10 Home Remedies To Cure Digestive Tract Problems for Good

Turmeric Turmeric is a yellow spice that’s usually used in curries. Studies have suggested that it can help to treat a range of digestive problems. It… Simi - October 20, 2017


Turmeric is a yellow spice that’s usually used in curries. Studies have suggested that it can help to treat a range of digestive problems. It can relieve common problems like heartburn and wind. It can also help with peptic ulcers and conditions like ulcerative colitis, Crohn’s disease and gastroesophageal reflux disease (GERD).

Turmeric contains minerals, vitamins, antioxidants and fiber, all of which help to keep the digestive system functioning properly. Its active compound, Curcumin, helps to fight inflammation, bacteria and viruses. Curcumin is a powerful anti-inflammatory and studies suggest that it may be helpful in treating inflammatory bowel diseases such as IBS.

Studies have also shown that turmeric helps to stimulate the gallbladder. The gallbladder releases bile which enables the breaking down of food and absorption of nutrients.

How to add it to the diet:

• Stir a tablespoon of turmeric into an eight-ounce glass of juice and drink this when you are suffering from flatulence.

• Add a tablespoon of the spice to your food every day to find some relief from IBS.

• Add this versatile spice to foods such as soups, vegetables, and curries.

• Eating a teaspoon of powdered turmeric up to three times a day, together with drinking more fluids, can bring relief from a bout of diarrhea which may be triggered by anything from medications, allergies, and viruses to food intolerance or food poisoning.

Fennel Seeds

Fennel seeds have been used since ancient times as an effective aid to digestion. They form part of the famous Indian ‘Paan’ which is usually chewed after dinner. The fruit of the flowering plant is dried to form the seeds which are made up of various volatile oil compounds. These volatile oils stimulate the production of gastric juices, helping with the digestive process.

Fennel has antispasmodic properties, relaxing the smooth muscle cells lining the stomach and intestines. This helps to reduce cramping and bloating. It also helps with gastric ulcers, stimulates bile flow and reduces constipation, all contributing to digestive health. Anytime you have a stomach ache, bloating or gas, chew thoroughly on some fennel seeds and swallow for relief.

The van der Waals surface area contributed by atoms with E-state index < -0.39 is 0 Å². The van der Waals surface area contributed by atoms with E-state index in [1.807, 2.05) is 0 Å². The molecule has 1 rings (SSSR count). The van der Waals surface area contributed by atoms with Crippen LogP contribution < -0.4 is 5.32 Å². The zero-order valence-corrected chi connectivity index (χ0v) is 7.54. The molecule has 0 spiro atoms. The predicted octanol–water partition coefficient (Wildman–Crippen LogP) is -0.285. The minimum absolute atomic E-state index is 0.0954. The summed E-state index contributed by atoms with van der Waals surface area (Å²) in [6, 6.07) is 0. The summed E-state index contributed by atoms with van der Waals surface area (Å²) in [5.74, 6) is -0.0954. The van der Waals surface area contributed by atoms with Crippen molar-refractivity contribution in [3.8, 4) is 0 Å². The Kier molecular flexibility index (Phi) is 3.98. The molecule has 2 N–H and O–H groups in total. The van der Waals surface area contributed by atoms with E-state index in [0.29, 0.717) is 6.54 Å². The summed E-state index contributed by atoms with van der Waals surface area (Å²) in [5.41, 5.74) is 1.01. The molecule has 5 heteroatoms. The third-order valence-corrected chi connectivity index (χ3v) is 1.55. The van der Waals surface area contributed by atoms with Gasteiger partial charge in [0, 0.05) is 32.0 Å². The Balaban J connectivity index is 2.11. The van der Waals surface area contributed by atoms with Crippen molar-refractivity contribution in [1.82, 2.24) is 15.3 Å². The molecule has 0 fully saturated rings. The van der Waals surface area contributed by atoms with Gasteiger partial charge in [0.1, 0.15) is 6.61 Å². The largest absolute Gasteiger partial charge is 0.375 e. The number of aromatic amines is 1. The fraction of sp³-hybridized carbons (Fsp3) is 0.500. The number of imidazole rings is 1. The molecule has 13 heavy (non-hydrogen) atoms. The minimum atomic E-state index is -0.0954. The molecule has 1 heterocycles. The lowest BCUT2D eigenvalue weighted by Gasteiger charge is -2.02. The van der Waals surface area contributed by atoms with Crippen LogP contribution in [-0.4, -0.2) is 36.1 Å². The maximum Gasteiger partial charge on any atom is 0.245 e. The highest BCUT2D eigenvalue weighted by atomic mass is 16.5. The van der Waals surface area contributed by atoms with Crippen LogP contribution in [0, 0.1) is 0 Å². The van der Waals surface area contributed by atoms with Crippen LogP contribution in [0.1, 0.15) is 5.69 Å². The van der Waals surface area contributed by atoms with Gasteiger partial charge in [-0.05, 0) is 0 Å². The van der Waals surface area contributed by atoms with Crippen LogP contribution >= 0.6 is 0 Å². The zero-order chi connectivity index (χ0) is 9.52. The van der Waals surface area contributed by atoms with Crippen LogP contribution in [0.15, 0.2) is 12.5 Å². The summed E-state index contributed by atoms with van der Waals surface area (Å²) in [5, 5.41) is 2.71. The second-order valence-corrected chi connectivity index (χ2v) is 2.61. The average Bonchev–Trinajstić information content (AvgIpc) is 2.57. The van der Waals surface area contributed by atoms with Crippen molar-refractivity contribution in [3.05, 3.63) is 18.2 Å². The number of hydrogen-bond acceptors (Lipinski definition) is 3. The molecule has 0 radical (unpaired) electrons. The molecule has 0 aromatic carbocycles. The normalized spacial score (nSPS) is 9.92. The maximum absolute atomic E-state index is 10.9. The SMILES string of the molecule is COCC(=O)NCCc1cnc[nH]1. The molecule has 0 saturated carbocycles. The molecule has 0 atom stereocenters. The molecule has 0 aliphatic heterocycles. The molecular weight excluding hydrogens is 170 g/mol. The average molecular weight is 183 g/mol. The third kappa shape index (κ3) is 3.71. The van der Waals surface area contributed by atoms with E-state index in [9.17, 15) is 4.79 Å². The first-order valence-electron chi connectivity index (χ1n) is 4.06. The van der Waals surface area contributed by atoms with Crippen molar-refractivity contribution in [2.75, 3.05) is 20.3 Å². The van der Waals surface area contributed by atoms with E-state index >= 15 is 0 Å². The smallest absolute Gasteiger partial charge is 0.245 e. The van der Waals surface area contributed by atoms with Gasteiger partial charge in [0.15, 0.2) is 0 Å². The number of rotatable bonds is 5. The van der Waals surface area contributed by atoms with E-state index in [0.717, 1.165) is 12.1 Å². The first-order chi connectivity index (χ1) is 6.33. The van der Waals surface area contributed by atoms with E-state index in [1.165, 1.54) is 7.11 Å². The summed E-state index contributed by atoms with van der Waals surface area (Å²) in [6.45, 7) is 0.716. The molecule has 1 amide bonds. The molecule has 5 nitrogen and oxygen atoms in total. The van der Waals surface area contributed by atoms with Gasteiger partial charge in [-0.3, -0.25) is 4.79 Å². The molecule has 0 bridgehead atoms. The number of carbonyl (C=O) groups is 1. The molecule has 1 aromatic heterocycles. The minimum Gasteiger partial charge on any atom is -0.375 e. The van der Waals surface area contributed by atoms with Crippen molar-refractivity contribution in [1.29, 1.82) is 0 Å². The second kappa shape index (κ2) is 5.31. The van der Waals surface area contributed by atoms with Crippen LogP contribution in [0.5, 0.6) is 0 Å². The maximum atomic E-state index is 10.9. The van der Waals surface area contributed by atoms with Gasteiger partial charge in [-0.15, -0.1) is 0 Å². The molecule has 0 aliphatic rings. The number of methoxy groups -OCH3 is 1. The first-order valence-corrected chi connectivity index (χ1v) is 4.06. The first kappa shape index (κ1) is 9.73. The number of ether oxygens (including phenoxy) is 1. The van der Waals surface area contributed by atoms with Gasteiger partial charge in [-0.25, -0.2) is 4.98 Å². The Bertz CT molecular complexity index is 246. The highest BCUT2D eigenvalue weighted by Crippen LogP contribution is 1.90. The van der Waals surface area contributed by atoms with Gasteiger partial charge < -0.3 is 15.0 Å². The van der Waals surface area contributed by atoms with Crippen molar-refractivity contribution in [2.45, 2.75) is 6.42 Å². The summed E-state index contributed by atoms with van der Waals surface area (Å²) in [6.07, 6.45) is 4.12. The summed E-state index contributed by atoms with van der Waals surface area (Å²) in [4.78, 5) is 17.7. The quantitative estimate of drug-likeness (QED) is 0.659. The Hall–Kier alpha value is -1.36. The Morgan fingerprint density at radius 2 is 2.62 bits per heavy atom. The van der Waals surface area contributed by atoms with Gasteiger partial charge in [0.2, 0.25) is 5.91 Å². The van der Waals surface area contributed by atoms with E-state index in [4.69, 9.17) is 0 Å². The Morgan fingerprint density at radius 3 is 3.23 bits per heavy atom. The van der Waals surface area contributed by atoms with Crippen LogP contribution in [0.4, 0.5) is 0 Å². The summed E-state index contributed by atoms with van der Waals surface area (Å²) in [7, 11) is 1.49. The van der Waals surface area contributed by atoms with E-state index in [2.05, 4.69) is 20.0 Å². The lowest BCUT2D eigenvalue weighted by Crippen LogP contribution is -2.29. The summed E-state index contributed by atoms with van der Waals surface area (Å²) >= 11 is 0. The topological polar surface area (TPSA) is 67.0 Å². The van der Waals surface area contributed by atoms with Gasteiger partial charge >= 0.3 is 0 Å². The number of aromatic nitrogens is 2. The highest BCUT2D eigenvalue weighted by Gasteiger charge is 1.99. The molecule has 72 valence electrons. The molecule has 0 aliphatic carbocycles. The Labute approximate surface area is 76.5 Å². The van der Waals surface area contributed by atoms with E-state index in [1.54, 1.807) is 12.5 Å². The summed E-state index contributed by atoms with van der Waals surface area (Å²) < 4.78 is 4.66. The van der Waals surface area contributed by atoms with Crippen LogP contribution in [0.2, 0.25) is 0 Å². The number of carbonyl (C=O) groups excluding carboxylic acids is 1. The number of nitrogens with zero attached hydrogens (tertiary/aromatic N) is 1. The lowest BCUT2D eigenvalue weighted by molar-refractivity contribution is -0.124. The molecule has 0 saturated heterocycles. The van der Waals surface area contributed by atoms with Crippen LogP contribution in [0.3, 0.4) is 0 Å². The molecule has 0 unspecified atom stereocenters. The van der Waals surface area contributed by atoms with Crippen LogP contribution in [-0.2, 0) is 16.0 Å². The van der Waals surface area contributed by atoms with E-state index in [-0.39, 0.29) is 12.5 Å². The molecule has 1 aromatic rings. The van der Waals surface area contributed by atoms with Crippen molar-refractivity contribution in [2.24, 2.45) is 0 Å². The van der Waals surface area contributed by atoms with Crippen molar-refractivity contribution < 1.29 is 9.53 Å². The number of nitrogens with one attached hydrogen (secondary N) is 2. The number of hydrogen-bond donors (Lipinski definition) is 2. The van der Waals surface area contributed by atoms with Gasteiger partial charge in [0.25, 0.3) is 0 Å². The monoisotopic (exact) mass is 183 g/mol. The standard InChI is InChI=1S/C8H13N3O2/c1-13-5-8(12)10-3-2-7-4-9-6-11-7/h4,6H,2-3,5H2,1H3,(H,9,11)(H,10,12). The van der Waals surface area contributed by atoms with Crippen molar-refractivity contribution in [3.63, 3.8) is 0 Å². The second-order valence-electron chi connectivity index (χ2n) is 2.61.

You may not know that fennel is one of the main ingredients in “gripe water”, a traditional remedy for colic. Recent studies have supported the use of a fennel-based essential oil to help infants with colic.

How to add to your diet

1. Chew a teaspoon of fennel seeds after a meal. The chewing process releases an anise-flavored juice that is slightly bitter in taste. The juice helps to reduce digestive problems.

2. Make a fennel tea by adding a teaspoon of crushed seeds to a cup of hot water and allowing it to steep for 5 minutes. Fennel tea can also be purchased at health stores.

3. Half a teaspoon of fennel seed powder can be added to a glass of water for indigestion.


Oatmeal is good for your whole digestive system, including your colon. It contains a good amount of fiber which helps to keep bowel movements regular and prevent constipation. It is easy to digest and can even reduce some symptoms of indigestion such as heartburn and nausea. The high fiber content also helps you to feel full. This fiber is soluble, creating a gel when it absorbs water in the digestive system. This gel helps to slow down the absorption of nutrients in the intestine.